Elders Return Home to 'Lost Villages of the Eastern Aleutians'

Tuesday, December 09 2014

Nick Lekanoff, Sr. and his daughter return to Makushin in August 2009. (Courtesy: NPS)

Three traditional villages on the far side of Unalaska Island fell to ruin after their Unangan residents were relocated during World War II. Now, a new book tells the stories of Kashega, Biorka and Makushin villages -- from settlement, to abandonment, to the return of the elders who grew up there.

KUCB’s Annie Ropeik sat down with authors Ray Hudson and Rachel Mason to talk more about Lost Villages of the Eastern Aleutians.

On how the three villages came to be abandoned:

Ray Hudson: "[When World War II broke out], the people were taken to Southeast in Alaska, and at the war’s end they were brought to Unalaska or to Akutan, not back to their small villages. ... It had to do with the size of the villages, with the difficulties of reestablishing them, with the damage that had been done to the villages during the war ...  like looting, and also just the abandonment to the weather for three or four years would do a job on any structure here."

On what the former residents remember of their homes:

Hudson: "Most of the people I interviewed were children at the time of the evacuation, or very young adults. So they don’t have memories of the communities as vibrant, interlocking places where people lived. The memories from childhood can sometimes be very selective, you know, and often very positive -- where we played, who we played with, what we enjoyed doing, those kinds of things."

On trekking out to the village sites with the elders:

Rachel Mason: "[I remember] the descendants of Makushin pushing through the tall grass -- there was an emotional significance of coming back there that everybody felt. I think it was important to the children and grandchildren of the people who had lived there to stand on that soil. ... just being on the place where their ancestors had been or where they had been children was very meaningful to people."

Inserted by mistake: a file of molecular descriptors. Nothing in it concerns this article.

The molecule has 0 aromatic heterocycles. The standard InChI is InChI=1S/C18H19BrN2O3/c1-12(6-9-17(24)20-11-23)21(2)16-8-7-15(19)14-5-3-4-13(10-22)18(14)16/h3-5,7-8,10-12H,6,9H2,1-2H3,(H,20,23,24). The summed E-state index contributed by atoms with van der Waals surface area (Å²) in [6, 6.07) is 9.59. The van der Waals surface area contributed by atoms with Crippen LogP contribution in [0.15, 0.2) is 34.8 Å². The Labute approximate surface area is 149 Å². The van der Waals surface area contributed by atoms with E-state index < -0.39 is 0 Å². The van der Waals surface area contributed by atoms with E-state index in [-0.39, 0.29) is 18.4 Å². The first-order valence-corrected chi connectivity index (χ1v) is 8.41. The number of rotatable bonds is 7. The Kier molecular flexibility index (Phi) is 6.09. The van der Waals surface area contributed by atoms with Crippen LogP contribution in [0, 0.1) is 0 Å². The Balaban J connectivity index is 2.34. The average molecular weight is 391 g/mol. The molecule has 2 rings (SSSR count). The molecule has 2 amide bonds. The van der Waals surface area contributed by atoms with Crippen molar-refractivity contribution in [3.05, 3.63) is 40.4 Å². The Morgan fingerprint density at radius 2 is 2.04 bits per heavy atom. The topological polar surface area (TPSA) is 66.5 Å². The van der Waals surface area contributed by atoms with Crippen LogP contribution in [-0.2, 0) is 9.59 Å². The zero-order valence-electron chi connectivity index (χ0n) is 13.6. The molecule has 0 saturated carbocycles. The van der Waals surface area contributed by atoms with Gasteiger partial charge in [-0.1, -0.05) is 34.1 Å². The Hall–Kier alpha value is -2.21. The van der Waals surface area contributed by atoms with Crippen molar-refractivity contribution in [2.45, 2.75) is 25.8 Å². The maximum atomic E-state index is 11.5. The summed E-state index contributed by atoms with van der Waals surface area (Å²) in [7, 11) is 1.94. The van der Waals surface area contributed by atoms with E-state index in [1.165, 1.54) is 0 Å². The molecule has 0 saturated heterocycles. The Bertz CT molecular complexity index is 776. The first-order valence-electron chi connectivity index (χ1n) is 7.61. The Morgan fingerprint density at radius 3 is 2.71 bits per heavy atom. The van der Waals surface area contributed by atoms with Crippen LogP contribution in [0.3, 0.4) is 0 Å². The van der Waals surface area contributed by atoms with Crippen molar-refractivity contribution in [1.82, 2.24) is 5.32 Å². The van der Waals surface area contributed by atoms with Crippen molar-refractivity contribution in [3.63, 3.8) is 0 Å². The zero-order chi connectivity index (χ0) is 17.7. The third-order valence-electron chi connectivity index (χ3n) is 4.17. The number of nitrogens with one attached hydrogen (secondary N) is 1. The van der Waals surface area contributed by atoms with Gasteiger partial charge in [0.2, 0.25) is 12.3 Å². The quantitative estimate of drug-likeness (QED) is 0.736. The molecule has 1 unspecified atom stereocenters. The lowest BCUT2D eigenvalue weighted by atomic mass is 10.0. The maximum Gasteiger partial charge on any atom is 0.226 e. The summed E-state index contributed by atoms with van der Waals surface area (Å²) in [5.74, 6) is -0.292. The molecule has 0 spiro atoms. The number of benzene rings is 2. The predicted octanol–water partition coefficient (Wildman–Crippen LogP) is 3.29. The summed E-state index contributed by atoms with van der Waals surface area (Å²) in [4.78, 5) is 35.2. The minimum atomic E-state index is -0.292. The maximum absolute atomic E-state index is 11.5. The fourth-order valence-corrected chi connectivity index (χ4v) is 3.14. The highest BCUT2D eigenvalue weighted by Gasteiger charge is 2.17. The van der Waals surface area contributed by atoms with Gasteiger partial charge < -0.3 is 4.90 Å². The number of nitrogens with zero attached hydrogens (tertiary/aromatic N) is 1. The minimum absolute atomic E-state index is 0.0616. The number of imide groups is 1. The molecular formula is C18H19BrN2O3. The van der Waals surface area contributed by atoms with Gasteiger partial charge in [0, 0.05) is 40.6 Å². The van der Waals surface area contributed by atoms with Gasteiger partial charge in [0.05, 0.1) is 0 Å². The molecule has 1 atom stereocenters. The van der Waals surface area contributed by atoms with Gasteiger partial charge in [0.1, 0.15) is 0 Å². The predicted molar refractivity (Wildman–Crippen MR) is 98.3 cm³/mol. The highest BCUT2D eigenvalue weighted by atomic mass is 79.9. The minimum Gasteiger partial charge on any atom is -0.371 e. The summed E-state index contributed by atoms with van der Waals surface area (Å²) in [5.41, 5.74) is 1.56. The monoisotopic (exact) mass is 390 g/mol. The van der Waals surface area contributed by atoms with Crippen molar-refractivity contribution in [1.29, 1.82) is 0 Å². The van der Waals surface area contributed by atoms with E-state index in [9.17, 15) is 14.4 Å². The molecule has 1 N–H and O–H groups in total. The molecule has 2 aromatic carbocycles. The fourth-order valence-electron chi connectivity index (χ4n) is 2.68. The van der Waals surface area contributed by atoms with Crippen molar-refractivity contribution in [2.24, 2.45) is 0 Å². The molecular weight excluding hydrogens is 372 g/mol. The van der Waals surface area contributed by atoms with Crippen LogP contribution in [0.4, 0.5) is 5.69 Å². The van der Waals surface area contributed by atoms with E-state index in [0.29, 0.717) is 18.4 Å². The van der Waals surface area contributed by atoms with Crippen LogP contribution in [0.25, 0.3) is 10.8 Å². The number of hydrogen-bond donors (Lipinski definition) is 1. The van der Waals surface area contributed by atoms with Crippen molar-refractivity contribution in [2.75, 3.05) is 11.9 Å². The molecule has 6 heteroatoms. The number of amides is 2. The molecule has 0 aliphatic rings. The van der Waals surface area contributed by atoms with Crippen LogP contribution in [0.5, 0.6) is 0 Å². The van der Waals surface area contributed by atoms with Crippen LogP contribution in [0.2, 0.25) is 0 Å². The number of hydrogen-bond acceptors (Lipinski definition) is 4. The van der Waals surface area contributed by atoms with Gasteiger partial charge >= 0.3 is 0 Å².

On continuing to document the villages' histories:

Mason: "There’s been a widening network of people who are interested in the project. From looking at the book, seeing pictures that they recognize, we’re still learning about new connections between the villages -- identifying people in the photos -- and so bringing it all together, as Ray has brought together documentation from a variety of sources, like the commercial records and church records and priest journals ... will help people to think of new ideas that will lead to further knowledge about the villages." 
Hudson: "Certainly, families who have living family members and those who’ve passed away from these villages, they should do their best to preserve any stories that are in the family. Because by no means is this book complete, and could very well be wrong in some of its assumptions, but if families could preserve these stories in one way or another, that would be extremely valuable."

Ray Hudson is a former Unalaska resident and Aleutian historian. Rachel Mason is the senior cultural anthropologist for the National Park Service in Alaska. They've worked on the Lost Villages project in collaboration with the Ounalashka Corporation. For a free copy, contact Rachel Mason at rachel_mason@nps.gov or 907-644-3472. 

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